Renowned for her landmark study of chimpanzees in Gombe National Park, Tanzania which began in 1960 and still continues today, Dr. Jane Goodall is one of the world’s most famous scientists and conservationists. She is a global leader in the effort to protect chimpanzees and their habitats, and to that end established the Jane Goodall Institute in 1977 to support Gombe research and to advance the programmes of the Jane Goodall Institute. In 2002 she became a UN Messenger of Peace, and was invested as Dame of the British Empire in 2004. She has also featured in many documentaries and has written an extensive number of books, including two overviews of her work at Gombe, a bestselling autobiography and many children’s books. The Chimpanzees of Gombe: Patterns of Behaviour is recognised as the definitive work on chimpanzees. Dr. Goodall founded Roots & Shoots with 16 high school students in Dar es Salaam, Tanzania in 1991. Today, Roots & Shoots connects hundreds of thousands of youth in more than 50 countries who are empowered to become involved in hands-on activities to make the world a better place for people, animals and the environment. Dr. Goodall has been the subject of countless documentaries, a large-screen format film and has also featured in many National Geographic specials. She has received countless honours and accolades from governments, nonprofits, universities, and professional organizations, including the Kyoto Prize, the Medal of Tanzania and the Legion d’Honor. Today Dr. Goodall travels 300 days a year visiting the Jane Goodall Institutes in 24 countries, talking to universities, corporations and the general public about her life’s work and the fact that every one of us makes a difference every day and it is up to each one of us to think about the kind of difference we make.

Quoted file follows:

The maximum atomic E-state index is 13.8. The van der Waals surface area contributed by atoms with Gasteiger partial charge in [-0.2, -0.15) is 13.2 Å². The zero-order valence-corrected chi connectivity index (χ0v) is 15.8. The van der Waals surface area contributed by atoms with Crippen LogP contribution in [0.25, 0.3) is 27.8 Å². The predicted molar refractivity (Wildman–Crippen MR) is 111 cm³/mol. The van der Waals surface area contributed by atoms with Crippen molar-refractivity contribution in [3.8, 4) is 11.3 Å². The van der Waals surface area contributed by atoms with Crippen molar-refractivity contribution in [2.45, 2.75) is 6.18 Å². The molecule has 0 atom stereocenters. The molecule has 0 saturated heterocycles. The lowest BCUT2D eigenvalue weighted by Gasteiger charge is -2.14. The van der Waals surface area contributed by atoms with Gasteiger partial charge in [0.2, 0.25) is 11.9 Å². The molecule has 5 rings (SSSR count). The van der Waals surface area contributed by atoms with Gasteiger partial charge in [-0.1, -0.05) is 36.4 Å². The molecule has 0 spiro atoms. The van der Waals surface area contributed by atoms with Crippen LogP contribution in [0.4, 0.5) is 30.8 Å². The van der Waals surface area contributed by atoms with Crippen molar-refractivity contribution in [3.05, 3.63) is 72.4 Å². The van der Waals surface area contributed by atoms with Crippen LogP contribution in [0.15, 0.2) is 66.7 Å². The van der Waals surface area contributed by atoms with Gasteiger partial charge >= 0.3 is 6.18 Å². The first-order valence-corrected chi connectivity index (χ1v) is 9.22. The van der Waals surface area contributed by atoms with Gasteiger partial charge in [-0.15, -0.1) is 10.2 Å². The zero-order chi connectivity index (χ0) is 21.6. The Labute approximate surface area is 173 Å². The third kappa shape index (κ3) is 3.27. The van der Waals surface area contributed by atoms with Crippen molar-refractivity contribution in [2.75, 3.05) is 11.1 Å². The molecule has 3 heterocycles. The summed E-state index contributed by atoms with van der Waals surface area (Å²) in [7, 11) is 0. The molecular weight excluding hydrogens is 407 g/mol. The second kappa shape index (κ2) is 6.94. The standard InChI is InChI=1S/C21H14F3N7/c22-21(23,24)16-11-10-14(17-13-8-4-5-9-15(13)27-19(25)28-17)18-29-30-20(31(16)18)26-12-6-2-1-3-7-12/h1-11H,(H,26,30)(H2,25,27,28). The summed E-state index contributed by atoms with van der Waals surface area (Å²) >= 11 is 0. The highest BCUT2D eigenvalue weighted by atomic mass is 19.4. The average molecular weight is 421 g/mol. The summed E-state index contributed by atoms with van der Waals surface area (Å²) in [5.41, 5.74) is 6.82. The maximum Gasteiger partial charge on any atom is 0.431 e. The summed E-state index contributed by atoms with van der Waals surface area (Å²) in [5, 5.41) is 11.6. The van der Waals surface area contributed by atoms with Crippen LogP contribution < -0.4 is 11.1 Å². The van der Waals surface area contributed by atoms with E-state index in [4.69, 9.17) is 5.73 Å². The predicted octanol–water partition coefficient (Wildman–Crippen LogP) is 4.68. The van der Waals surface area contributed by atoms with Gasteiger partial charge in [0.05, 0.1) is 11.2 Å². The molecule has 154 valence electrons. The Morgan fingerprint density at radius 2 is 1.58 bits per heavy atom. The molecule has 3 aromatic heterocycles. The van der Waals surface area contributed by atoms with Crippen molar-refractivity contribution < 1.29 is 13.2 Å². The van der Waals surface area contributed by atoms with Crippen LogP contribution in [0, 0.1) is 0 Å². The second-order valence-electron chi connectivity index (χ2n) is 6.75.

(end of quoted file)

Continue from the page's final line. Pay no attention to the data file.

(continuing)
Founder of the Jane Goodall Institute & UN Messenger of Peace